It was only hours after we returned from our honeymoon that Cooper officially moved in with us – and it was quickly apparent that the honeymoon was over and we had a major new responsibility at home. Despite being a self-proclaimed “cat person,” I was feeling optimistic about training Cooper – I did, after all, read Dog Training for Dummies on the plane ride to and from St. Kitt’s. How hard could it be if there was a Dummies book about it?
Turns out, it was harder than I thought. About a week into “home schooling” Cooper, I put the book away and decided we needed help. Professional help. We signed up for a weekly training class with Ken Berenson who runs sessions at the Round Hill Community Center in Greenwich for both beginner and novice level dogs. On the first night of school, Ken used his miniature poodle named Bear to demonstrate what we’d be learning during our time in what I took to calling “first grade.” My jaw dropped to the ground as Bear listened and responded to everything Ken said – he stopped on a dime, he sat, he stood, he ran, he retrieved – it was magical. At the same time, I was practically sitting on top of Cooper, a gangly mess of legs, fur, and paws, to keep him in one place. Bear was prim, proper, and well-behaved. In other words, the complete opposite of Cooper. (I suppose that only helped to illustrate Ken’s points about the value of a well-trained dog.)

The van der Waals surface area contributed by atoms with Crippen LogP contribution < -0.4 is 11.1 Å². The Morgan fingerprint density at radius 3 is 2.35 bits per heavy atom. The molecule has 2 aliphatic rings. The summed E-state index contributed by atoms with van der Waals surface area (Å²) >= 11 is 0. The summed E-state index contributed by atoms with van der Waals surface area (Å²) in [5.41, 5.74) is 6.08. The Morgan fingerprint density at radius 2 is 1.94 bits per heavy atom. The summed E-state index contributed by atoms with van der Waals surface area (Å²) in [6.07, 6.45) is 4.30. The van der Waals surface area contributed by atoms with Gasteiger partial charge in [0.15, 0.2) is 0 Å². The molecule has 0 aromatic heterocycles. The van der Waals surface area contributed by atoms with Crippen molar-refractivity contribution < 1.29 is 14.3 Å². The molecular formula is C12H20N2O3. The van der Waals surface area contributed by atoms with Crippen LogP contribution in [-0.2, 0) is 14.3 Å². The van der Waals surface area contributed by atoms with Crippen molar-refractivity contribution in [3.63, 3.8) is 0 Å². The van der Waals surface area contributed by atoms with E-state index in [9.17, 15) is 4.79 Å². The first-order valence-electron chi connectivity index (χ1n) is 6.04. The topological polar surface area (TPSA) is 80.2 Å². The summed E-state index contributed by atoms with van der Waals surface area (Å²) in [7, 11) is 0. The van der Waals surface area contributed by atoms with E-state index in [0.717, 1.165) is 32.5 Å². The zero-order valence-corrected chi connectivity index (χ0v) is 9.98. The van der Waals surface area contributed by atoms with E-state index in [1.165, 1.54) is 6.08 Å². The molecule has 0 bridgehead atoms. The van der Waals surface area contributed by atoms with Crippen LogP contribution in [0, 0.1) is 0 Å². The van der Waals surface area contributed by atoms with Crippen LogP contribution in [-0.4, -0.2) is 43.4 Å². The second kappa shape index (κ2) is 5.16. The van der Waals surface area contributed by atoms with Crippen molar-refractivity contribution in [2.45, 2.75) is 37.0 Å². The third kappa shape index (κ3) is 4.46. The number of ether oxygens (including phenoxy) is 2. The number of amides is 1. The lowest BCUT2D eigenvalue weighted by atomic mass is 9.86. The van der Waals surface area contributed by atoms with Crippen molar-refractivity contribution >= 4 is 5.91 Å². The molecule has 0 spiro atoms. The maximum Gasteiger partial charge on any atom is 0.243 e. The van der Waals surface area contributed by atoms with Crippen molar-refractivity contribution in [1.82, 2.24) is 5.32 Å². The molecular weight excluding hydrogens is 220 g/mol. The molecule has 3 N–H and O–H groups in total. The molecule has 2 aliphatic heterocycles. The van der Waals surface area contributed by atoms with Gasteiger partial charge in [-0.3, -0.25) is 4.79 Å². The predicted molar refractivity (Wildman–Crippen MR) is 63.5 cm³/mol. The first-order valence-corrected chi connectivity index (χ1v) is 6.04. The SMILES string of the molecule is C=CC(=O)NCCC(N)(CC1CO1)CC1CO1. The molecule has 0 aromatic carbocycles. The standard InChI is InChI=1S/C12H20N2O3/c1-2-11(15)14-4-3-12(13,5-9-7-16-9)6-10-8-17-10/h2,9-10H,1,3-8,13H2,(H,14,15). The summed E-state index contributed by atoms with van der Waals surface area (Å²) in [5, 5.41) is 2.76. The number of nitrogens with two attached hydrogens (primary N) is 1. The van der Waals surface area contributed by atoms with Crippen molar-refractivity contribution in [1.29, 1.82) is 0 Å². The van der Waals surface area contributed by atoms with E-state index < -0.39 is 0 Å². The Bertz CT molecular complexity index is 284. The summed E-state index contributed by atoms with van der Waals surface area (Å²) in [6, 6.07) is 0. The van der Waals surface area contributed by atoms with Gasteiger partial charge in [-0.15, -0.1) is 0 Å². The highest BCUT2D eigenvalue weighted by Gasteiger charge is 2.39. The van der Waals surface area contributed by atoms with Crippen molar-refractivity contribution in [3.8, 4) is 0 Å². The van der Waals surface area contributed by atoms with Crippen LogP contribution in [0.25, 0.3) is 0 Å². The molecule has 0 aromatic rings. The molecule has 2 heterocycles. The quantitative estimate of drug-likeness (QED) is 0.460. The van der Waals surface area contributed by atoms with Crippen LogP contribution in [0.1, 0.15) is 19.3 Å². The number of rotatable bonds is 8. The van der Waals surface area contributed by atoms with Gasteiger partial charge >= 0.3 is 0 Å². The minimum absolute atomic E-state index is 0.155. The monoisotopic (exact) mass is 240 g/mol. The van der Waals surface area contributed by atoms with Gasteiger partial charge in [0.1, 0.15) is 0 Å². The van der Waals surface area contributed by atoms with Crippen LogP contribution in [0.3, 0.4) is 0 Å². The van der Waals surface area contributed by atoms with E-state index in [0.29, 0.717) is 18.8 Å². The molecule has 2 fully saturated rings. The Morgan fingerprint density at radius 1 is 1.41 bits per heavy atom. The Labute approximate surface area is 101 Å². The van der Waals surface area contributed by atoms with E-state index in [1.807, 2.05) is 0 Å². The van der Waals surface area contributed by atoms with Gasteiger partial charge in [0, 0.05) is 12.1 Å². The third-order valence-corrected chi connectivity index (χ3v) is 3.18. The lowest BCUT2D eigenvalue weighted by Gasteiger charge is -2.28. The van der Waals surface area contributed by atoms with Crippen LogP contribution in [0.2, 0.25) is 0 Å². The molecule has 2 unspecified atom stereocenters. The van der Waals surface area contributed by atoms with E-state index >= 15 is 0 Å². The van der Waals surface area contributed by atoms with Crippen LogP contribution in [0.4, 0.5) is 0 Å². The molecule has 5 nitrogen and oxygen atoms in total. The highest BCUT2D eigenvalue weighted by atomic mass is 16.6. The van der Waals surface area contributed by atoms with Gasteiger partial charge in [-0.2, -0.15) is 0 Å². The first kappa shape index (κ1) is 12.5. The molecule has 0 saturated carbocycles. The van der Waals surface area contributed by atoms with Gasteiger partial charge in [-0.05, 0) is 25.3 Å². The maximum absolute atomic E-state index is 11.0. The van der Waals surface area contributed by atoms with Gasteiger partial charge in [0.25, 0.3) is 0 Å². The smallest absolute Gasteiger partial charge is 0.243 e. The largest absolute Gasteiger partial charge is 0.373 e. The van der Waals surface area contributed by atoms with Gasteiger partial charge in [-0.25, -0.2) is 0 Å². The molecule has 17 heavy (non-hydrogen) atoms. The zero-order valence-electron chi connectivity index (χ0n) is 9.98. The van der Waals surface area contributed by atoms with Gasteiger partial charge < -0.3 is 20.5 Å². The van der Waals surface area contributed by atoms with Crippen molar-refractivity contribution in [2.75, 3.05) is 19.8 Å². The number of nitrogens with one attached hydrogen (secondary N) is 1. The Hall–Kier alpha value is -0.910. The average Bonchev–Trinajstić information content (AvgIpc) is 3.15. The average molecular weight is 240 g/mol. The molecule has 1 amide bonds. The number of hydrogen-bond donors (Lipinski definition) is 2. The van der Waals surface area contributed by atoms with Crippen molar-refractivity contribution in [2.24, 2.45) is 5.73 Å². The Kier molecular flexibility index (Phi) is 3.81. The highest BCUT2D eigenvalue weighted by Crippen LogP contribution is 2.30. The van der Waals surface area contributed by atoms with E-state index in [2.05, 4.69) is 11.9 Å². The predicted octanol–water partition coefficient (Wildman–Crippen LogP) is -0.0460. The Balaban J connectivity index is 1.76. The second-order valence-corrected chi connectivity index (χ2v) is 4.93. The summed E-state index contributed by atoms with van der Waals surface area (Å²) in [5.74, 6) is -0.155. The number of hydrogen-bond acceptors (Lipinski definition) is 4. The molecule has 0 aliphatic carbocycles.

Over the next few weeks, I was pleasantly surprised that Cooper started to show improvement. On the last night of first grade, we walked in for the test. This was it – Cooper either graduated and moved on to 2nd grade, or he was held back. Not wanting to have spent the last six weeks of training in vain, I tried to reason with Coop and explained that failing was simply not an option. He must have understood me, because we moved through each section of the test rather successfully. I insisted that Cooper give me a high-five, one of his
favorite only “tricks,” after he received each passing mark. Ken handed us Cooper’s certificate and I did what any proud dog parent would do: I mailed away to the American Kennel Club for Cooper’s “Puppy Good Citizen” medal. It was $10 well spent on the medal because I honestly believe Cooper enjoys wearing it:
To date we’re about halfway through the 2nd grade with Cooper, and while he’s still
a little pretty crazy, he is a better listener and I no longer have to sit on him to get him to stay still.
All this time that we’ve spent training Cooper got me to thinking that we’re on parallel tracks, really. Cooper’s training wouldn’t be going well if we didn’t put in the effort – which is how I feel about the time I spend at the gym. The more disciplined and committed you are to training, whether at the gym or puppy school, the better the results. It’s helped me realize a few things like:
1. There will be good days, and there will be bad days.